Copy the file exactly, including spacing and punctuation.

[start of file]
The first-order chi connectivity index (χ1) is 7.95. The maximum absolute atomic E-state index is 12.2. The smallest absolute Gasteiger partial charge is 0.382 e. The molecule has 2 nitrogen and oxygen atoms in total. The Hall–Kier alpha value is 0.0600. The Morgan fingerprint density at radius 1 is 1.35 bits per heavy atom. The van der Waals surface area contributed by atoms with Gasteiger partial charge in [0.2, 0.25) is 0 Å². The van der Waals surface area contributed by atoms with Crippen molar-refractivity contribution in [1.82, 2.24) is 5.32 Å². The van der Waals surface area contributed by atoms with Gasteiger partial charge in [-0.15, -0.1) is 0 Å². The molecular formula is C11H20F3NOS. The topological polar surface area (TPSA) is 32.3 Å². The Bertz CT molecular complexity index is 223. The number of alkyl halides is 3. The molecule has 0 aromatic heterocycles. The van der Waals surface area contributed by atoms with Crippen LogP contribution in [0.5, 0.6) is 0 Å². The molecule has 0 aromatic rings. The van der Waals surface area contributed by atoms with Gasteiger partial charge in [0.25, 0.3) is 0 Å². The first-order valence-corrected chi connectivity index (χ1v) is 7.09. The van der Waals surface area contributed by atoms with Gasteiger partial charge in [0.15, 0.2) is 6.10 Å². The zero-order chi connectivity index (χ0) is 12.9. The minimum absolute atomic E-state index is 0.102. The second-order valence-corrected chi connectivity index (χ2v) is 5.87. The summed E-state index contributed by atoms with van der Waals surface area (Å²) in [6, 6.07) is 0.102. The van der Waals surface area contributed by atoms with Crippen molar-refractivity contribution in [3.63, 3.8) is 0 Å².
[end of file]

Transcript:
The first-order chi connectivity index (χ1) is 7.95. The maximum absolute atomic E-state index is 12.2. The smallest absolute Gasteiger partial charge is 0.382 e. The molecule has 2 nitrogen and oxygen atoms in total. The Hall–Kier alpha value is 0.0600. The Morgan fingerprint density at radius 1 is 1.35 bits per heavy atom. The van der Waals surface area contributed by atoms with Gasteiger partial charge in [0.2, 0.25) is 0 Å². The van der Waals surface area contributed by atoms with Crippen molar-refractivity contribution in [1.82, 2.24) is 5.32 Å². The van der Waals surface area contributed by atoms with Gasteiger partial charge in [-0.15, -0.1) is 0 Å². The molecular formula is C11H20F3NOS. The topological polar surface area (TPSA) is 32.3 Å². The Bertz CT molecular complexity index is 223. The number of alkyl halides is 3. The molecule has 0 aromatic heterocycles. The van der Waals surface area contributed by atoms with Crippen LogP contribution in [0.5, 0.6) is 0 Å². The molecule has 0 aromatic rings. The van der Waals surface area contributed by atoms with Gasteiger partial charge in [0.25, 0.3) is 0 Å². The first-order valence-corrected chi connectivity index (χ1v) is 7.09. The van der Waals surface area contributed by atoms with Gasteiger partial charge in [0.15, 0.2) is 6.10 Å². The zero-order chi connectivity index (χ0) is 12.9. The minimum absolute atomic E-state index is 0.102. The second-order valence-corrected chi connectivity index (χ2v) is 5.87. The summed E-state index contributed by atoms with van der Waals surface area (Å²) in [6, 6.07) is 0.102. The van der Waals surface area contributed by atoms with Crippen molar-refractivity contribution in [3.63, 3.8) is 0 Å².